The Ground Truth
It has been nearly five years since the Bush Administration’s War on Terror turned its focus on Iraq and Saddam Hussein. Media coverage of the conflict, sadly, has ignored the plight of the soldiers who fight the war and suffer from the grim reality of their treatment when coming home in “The Ground Truth.”
Robin's Review: B+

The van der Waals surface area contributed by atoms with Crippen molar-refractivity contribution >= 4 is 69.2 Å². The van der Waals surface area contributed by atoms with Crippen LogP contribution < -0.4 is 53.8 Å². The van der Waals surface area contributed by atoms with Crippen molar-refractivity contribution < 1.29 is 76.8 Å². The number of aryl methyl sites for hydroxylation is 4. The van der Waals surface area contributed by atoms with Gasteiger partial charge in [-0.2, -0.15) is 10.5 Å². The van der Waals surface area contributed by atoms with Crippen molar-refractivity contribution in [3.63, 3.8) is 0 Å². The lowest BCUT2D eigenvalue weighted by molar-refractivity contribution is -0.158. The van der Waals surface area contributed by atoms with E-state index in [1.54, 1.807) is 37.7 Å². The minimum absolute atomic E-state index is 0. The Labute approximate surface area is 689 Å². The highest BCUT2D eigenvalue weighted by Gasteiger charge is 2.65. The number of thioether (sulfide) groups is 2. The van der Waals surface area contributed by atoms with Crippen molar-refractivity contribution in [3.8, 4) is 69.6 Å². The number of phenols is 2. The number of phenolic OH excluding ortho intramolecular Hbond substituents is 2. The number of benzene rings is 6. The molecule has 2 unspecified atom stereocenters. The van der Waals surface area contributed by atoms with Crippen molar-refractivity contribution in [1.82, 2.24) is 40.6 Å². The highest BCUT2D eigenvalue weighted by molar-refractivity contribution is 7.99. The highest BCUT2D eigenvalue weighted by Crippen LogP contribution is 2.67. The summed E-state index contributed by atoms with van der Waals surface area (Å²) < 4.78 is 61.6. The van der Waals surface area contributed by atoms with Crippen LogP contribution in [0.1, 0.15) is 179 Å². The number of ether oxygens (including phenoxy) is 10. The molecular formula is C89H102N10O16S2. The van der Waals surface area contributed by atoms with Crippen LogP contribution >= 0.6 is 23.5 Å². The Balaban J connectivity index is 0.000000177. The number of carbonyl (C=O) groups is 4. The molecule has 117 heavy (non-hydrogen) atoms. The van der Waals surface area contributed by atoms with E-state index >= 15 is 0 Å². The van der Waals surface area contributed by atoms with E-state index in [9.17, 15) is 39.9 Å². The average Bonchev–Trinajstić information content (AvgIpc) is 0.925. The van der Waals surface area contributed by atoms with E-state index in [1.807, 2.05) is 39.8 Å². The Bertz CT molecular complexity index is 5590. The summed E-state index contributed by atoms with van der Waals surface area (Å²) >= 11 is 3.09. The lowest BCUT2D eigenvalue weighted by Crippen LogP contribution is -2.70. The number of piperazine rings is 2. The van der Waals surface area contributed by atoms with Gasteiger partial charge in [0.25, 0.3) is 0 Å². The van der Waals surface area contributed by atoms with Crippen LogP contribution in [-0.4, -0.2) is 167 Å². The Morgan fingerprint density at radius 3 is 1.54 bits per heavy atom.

Filmmaker Patricia Foulkrod starts off “The Ground Truth” with new recruits to the military being indoctrinated at Venice Beach, California. These kids, we find out through interviews, were promised the world by their recruiters with some (those going in to the National Guard) being assured that they would never be assigned overseas. These promises were made to these naïve youngsters even as the Iraq War rages. Foulkrod tells of the boot camp system that is designed to break down the individual will of each and every recruit, and then rebuild it in the image defined by the military machine. The intent of this dehumanization process is to reprogram the software (the brain of the recruit) to kill, so everything associated with the reconditioning process is geared to teaching destruction of the enemy. The documentary assembles returned veterans, psychiatrists and, even, a neurologist to explain the process of making a normal person a killing machine – a machine that can slough off the killing of an innocent with “it happens.” Much of “The Ground Truth” is about the plight of the veterans returning from Iraq. Some have missing limbs and other physical damage while others show no outward signs of trauma. But, as we hear each of the soldiers talk about their experiences, it becomes obvious that all feel the inner psychological damage. For the physically disabled it’s about coping with living a normal” life. For others, this coping is more introspective – how do you turn a killer back into an ordinary member of society? Foulkrod’s answer is that you can’t, at least in the minds of the returning vets. One of the serious conditions facing the coming home soldiers is post-traumatic stress disorder. But, it’s not the PTSD that is the problem for the GIs. This is something that can be successfully treated. The problem they face is bureaucratic in nature as they tell of how the military treats these returning soldiers – when departing Iraq, each is asked if they think they suffer from PTSD. If they answer no, they are sent home. If they answer yes, they are kept in country for months to be treated, something that would seem to contribute to, rather than help alleviate, the disorder. The US government, we are told, demands that the returning veterans must declare any claim to PTSD within 120 days of their return to get treatment or forget about it. This, Foulkrod tells with the help of her subjects, is shabby treatment to the men and women who put their lives and minds on the line for their country. The Ground Truth” argues against the US military’s philosophy “if you’re a good soldier then you’ll be a good civilian.” In the eyes of those coming home, it is not so simple to change the mind of someone trained, for years, to kill into being a benign and peaceful civilian again. I didn’t feel anger, as I would have expected, when I walked out of the theater after seeing “The Ground Truth.” But I did (and do) feel a profound feeling of sadness for the men and women who sacrifice the hearts and minds for a cause that cares not an iota for them. Patricia Foulkrod states her case with skill and intelligence.